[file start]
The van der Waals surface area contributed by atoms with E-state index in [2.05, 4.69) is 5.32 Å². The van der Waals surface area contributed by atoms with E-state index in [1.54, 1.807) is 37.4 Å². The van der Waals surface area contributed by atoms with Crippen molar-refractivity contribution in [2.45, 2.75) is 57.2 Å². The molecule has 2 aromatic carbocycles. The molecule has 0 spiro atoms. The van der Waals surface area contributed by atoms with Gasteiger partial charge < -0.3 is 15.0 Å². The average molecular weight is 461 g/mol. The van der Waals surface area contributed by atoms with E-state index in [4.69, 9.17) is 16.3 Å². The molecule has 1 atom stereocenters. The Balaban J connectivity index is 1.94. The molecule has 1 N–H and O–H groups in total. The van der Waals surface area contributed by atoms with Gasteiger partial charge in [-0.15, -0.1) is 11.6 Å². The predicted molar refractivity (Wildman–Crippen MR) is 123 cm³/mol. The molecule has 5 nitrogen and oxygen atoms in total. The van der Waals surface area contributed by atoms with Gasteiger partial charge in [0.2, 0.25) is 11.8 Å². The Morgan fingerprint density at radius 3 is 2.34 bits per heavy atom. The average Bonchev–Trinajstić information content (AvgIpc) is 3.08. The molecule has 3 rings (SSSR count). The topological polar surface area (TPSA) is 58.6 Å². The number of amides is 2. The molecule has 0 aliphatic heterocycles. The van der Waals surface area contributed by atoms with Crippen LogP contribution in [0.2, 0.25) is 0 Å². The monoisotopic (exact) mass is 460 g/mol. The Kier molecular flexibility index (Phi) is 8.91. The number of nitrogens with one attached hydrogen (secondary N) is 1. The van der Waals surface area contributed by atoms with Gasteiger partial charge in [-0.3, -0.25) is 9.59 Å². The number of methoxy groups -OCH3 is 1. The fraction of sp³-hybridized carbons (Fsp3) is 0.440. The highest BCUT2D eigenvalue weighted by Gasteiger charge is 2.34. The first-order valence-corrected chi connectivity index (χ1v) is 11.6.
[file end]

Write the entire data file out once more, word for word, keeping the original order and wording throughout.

The van der Waals surface area contributed by atoms with E-state index in [2.05, 4.69) is 5.32 Å². The van der Waals surface area contributed by atoms with E-state index in [1.54, 1.807) is 37.4 Å². The van der Waals surface area contributed by atoms with Crippen molar-refractivity contribution in [2.45, 2.75) is 57.2 Å². The molecule has 2 aromatic carbocycles. The molecule has 0 spiro atoms. The van der Waals surface area contributed by atoms with Gasteiger partial charge < -0.3 is 15.0 Å². The average molecular weight is 461 g/mol. The van der Waals surface area contributed by atoms with E-state index in [4.69, 9.17) is 16.3 Å². The molecule has 1 atom stereocenters. The Balaban J connectivity index is 1.94. The molecule has 1 N–H and O–H groups in total. The van der Waals surface area contributed by atoms with Gasteiger partial charge in [-0.15, -0.1) is 11.6 Å². The predicted molar refractivity (Wildman–Crippen MR) is 123 cm³/mol. The molecule has 5 nitrogen and oxygen atoms in total. The van der Waals surface area contributed by atoms with Gasteiger partial charge in [0.2, 0.25) is 11.8 Å². The Morgan fingerprint density at radius 3 is 2.34 bits per heavy atom. The average Bonchev–Trinajstić information content (AvgIpc) is 3.08. The molecule has 3 rings (SSSR count). The topological polar surface area (TPSA) is 58.6 Å². The number of amides is 2. The molecule has 0 aliphatic heterocycles. The van der Waals surface area contributed by atoms with Crippen LogP contribution in [0.2, 0.25) is 0 Å². The monoisotopic (exact) mass is 460 g/mol. The Kier molecular flexibility index (Phi) is 8.91. The number of nitrogens with one attached hydrogen (secondary N) is 1. The van der Waals surface area contributed by atoms with Gasteiger partial charge in [-0.3, -0.25) is 9.59 Å². The number of methoxy groups -OCH3 is 1. The fraction of sp³-hybridized carbons (Fsp3) is 0.440. The highest BCUT2D eigenvalue weighted by Gasteiger charge is 2.34. The first-order valence-corrected chi connectivity index (χ1v) is 11.6.